Southern View: Model Mom
One feminist mother’s catwalk conundrum
I am a mother of three girls, sister of two sisters, daughter of a former model, and daughter-in-law of a former model. Women—specifically attractive, well-groomed women—have been my family milieu. My mother, a famed May Queen in her day, had impeccable taste and always looked fabulous, even if she was going to Harris Teeter in sweats. My mother-in-law can turn a baseball cap and turtleneck into chic Glamour must-haves. Yet despite hailing from decidedly stylish stock, I am a fashion flunky. I’ve never paid more than $30 for jeans. I’d be less baffled reading The Economist in Mandarin than reading W or Vogue. I simply don’t get it.
I am a feminist, an athlete, a semi-tomboy who reluctantly slept in pink foam curlers, at my mother’s insistence, every Saturday night until high school. Maybe that’s what scarred me. I know that appearance doesn’t matter—and that it does. I teach my girls the pitfalls of vanity. I tell them that they are strong, smart, and capable; that character doesn’t show up in the mirror; that lip-gloss is just that—gloss. I rant about sexism and the demeaning objectification of women. “Look at pitiful Lindsay Lohan,” I warn. They nod their heads and send me links to the J.Crew dresses they like.
I must admit I saw it coming. From their earliest “dress-up” days, my two oldest girls, now sophisticated teenagers with carefully curated closets, have always loved anything shimmery and swirly. There was the months-long stage when Sally, at age four, insisted on wearing her beloved long, white, ruffled party dress everywhere we went, day after day—to the park, to preschool, to the grocery. And when Hayley, in second grade, would squeeze into too-small shorts and rig a bathing suit top à la Britney Spears. I growled and grimaced when they went from smocked to smut in the blink of an eye, but they were always, unquestionably “in style.” Now that I have two full-fledged fashionistas, one of whom lives for Charleston Fashion Week, my comeuppance is complete.
I will never forget the torture of accompanying Sally to her first CFW model casting call. She was a freshman in high school, underage, and needed parental consent to participate, so I spent a Saturday morning waiting in an endless line for her to audition. She was one of hundreds of hopeful young people, mostly women—all tall and thin; hair pulled back in tight, high ponytails; butts stuffed into tight, low jeans; and feet crammed into high, high heels. My arches ached just to watch.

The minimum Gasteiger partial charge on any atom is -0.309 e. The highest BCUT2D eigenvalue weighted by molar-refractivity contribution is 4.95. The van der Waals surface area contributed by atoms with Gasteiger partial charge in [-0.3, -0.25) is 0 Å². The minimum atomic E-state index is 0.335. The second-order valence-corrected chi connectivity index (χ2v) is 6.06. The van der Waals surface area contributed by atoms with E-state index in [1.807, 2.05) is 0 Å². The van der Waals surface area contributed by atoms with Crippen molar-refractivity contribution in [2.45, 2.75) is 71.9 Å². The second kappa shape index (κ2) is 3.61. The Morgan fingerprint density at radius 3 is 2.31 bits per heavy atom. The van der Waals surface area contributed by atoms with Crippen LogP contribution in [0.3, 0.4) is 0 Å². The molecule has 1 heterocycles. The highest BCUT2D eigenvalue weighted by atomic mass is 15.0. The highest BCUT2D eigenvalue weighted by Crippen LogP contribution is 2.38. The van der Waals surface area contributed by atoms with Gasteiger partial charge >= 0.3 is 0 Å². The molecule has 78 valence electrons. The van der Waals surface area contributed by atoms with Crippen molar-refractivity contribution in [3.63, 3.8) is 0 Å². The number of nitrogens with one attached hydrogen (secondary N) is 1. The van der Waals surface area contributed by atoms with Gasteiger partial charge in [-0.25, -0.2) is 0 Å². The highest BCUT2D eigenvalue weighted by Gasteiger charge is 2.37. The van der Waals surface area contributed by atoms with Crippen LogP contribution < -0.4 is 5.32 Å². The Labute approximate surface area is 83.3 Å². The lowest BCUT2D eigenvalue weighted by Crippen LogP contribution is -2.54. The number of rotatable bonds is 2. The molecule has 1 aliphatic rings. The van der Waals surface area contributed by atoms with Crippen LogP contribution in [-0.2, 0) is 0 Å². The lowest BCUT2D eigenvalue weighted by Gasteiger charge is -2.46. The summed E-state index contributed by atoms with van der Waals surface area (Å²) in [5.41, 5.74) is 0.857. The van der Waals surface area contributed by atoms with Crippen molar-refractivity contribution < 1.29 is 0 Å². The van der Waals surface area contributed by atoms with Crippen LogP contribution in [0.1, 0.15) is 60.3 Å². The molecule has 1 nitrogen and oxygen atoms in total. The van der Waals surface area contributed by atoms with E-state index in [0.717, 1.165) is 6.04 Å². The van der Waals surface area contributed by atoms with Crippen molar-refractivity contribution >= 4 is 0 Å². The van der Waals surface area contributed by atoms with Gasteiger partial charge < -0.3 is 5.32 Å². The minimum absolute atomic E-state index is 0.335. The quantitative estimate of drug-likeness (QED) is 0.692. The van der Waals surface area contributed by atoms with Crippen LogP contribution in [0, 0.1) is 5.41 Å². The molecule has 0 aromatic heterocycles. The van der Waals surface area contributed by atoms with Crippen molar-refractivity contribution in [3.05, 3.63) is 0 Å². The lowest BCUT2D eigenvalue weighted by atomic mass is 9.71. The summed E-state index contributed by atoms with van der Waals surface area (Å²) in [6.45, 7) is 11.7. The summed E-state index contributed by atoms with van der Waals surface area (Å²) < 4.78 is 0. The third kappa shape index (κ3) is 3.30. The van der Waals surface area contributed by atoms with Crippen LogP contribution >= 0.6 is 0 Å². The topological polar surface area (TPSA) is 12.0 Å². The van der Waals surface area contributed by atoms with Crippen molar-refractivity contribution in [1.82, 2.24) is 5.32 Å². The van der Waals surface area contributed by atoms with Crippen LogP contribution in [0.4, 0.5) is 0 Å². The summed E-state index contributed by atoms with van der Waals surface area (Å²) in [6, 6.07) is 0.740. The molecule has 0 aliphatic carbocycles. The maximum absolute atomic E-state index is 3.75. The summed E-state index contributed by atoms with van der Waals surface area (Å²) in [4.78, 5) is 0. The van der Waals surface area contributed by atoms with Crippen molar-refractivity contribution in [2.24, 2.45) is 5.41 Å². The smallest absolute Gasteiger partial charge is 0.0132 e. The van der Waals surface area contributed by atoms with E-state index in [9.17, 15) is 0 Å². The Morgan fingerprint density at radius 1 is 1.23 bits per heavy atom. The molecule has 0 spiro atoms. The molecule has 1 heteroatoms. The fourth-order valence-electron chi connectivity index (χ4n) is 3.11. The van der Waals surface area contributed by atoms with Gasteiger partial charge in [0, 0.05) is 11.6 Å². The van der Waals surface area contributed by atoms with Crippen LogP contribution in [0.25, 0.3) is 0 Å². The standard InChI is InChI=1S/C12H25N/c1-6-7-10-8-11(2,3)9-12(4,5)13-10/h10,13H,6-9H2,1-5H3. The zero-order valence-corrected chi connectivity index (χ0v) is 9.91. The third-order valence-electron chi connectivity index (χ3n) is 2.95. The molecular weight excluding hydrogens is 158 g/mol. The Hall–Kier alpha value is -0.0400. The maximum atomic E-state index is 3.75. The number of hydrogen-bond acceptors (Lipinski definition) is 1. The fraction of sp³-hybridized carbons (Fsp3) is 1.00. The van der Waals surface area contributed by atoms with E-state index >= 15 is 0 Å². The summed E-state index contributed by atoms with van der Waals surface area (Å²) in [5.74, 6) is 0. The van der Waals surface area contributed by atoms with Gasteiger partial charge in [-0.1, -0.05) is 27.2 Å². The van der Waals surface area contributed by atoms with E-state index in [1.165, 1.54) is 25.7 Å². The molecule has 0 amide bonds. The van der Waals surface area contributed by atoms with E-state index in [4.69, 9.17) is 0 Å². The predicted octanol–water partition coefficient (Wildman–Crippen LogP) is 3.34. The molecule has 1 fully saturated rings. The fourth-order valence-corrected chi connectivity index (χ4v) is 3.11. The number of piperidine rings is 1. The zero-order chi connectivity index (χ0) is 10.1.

Three hours later, Sally was finally next in line for her 35-second opportunity to strut her stuff in front of the judges and hopefully win a spot in the CFW “book,” from which designers and boutiques would select their models. I cringed watching her subject herself to this shallow, appearance-based critique. To me it seemed brutal, barbarian, and went against the grain of everything I’d ever tried to teach my girls. To Sally, it was magic. I was the nauseated, nay-saying wicked stepmother; she was the excited, bright-eyed Cinderella. And wouldn’t you know it, her high-heeled slipper fit.
I’ve now been to two CFW shows, and this year hope to be in the audience a third time, to watch my model daughter glide down the runway. That first year, the first time she appeared, she was halfway through her “walk” before I recognized her—her hair gussied up, her make-up glitzy and professional, her stage-presence confident and, well, gorgeous. She was so in her element that I couldn’t help but be proud. Very proud. And now, despite fretting about being dowdy and under-dressed when I walk into the Marion Square tents, I too look forward to the flash and swank of CFW, to seeing my daughter do her thing down the runway.
I hope I’ve taught her that it’s not about what you wear or how you appear, but how you wear it and who you are. And she’s taught me that a little attitude, hair spray, and a sassy wink at the camera ain’t such a bad thing. Still, those skyscraper stilettos? That’s another matter altogether.
Illustration by Natalie Tse